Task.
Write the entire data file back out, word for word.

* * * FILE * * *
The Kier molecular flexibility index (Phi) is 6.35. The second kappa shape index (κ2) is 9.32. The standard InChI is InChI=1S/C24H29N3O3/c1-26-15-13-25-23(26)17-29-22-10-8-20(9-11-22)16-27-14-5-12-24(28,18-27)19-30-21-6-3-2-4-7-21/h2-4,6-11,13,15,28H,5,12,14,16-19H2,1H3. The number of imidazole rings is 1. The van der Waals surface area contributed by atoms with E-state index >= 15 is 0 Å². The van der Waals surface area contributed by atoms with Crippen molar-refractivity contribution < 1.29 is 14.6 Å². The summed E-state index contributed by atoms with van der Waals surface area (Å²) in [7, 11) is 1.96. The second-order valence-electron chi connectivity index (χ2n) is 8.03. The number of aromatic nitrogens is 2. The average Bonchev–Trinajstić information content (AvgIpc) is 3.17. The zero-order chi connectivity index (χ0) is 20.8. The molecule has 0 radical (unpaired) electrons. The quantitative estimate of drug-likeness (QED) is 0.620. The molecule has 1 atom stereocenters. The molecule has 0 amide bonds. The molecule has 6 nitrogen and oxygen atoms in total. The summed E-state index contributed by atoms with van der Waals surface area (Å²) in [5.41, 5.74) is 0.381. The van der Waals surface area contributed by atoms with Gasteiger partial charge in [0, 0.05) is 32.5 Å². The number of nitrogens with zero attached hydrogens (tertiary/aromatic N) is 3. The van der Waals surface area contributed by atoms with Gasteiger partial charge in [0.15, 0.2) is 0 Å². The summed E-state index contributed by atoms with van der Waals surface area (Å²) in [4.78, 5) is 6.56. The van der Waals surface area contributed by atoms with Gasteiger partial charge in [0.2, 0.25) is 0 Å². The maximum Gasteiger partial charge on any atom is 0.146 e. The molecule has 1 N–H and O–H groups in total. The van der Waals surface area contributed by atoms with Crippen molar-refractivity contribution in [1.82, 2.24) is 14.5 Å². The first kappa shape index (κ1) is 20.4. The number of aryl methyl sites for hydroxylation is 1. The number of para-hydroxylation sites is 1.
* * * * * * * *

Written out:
The Kier molecular flexibility index (Phi) is 6.35. The second kappa shape index (κ2) is 9.32. The standard InChI is InChI=1S/C24H29N3O3/c1-26-15-13-25-23(26)17-29-22-10-8-20(9-11-22)16-27-14-5-12-24(28,18-27)19-30-21-6-3-2-4-7-21/h2-4,6-11,13,15,28H,5,12,14,16-19H2,1H3. The number of imidazole rings is 1. The van der Waals surface area contributed by atoms with E-state index >= 15 is 0 Å². The van der Waals surface area contributed by atoms with Crippen molar-refractivity contribution < 1.29 is 14.6 Å². The summed E-state index contributed by atoms with van der Waals surface area (Å²) in [7, 11) is 1.96. The second-order valence-electron chi connectivity index (χ2n) is 8.03. The number of aromatic nitrogens is 2. The average Bonchev–Trinajstić information content (AvgIpc) is 3.17. The zero-order chi connectivity index (χ0) is 20.8. The molecule has 0 radical (unpaired) electrons. The quantitative estimate of drug-likeness (QED) is 0.620. The molecule has 1 atom stereocenters. The molecule has 0 amide bonds. The molecule has 6 nitrogen and oxygen atoms in total. The summed E-state index contributed by atoms with van der Waals surface area (Å²) in [5.41, 5.74) is 0.381. The van der Waals surface area contributed by atoms with Gasteiger partial charge in [0, 0.05) is 32.5 Å². The number of nitrogens with zero attached hydrogens (tertiary/aromatic N) is 3. The van der Waals surface area contributed by atoms with Gasteiger partial charge in [0.15, 0.2) is 0 Å². The summed E-state index contributed by atoms with van der Waals surface area (Å²) in [4.78, 5) is 6.56. The van der Waals surface area contributed by atoms with Gasteiger partial charge in [0.2, 0.25) is 0 Å². The maximum Gasteiger partial charge on any atom is 0.146 e. The molecule has 1 N–H and O–H groups in total. The van der Waals surface area contributed by atoms with Crippen molar-refractivity contribution in [1.82, 2.24) is 14.5 Å². The first kappa shape index (κ1) is 20.4. The number of aryl methyl sites for hydroxylation is 1. The number of para-hydroxylation sites is 1.